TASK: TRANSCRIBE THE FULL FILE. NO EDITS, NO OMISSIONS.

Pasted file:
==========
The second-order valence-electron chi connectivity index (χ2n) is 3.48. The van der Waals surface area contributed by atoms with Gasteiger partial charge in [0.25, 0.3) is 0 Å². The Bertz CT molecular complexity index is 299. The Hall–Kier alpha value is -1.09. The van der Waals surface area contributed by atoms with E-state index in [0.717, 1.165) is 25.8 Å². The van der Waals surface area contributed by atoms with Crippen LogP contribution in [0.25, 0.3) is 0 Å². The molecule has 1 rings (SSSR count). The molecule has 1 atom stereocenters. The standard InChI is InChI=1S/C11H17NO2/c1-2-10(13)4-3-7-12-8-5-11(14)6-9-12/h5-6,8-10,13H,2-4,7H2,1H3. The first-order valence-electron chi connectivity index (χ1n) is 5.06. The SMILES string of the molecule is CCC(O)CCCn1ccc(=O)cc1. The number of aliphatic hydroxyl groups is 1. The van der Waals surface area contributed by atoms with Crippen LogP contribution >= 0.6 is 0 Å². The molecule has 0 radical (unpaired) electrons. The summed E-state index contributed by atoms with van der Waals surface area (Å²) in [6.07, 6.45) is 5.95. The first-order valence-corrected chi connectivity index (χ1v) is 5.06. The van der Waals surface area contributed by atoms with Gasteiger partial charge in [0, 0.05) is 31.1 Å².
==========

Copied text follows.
The second-order valence-electron chi connectivity index (χ2n) is 3.48. The van der Waals surface area contributed by atoms with Gasteiger partial charge in [0.25, 0.3) is 0 Å². The Bertz CT molecular complexity index is 299. The Hall–Kier alpha value is -1.09. The van der Waals surface area contributed by atoms with E-state index in [0.717, 1.165) is 25.8 Å². The van der Waals surface area contributed by atoms with Crippen LogP contribution in [0.25, 0.3) is 0 Å². The molecule has 1 rings (SSSR count). The molecule has 1 atom stereocenters. The standard InChI is InChI=1S/C11H17NO2/c1-2-10(13)4-3-7-12-8-5-11(14)6-9-12/h5-6,8-10,13H,2-4,7H2,1H3. The first-order valence-electron chi connectivity index (χ1n) is 5.06. The SMILES string of the molecule is CCC(O)CCCn1ccc(=O)cc1. The number of aliphatic hydroxyl groups is 1. The van der Waals surface area contributed by atoms with Crippen LogP contribution >= 0.6 is 0 Å². The molecule has 0 radical (unpaired) electrons. The summed E-state index contributed by atoms with van der Waals surface area (Å²) in [6.07, 6.45) is 5.95. The first-order valence-corrected chi connectivity index (χ1v) is 5.06. The van der Waals surface area contributed by atoms with Gasteiger partial charge in [0, 0.05) is 31.1 Å².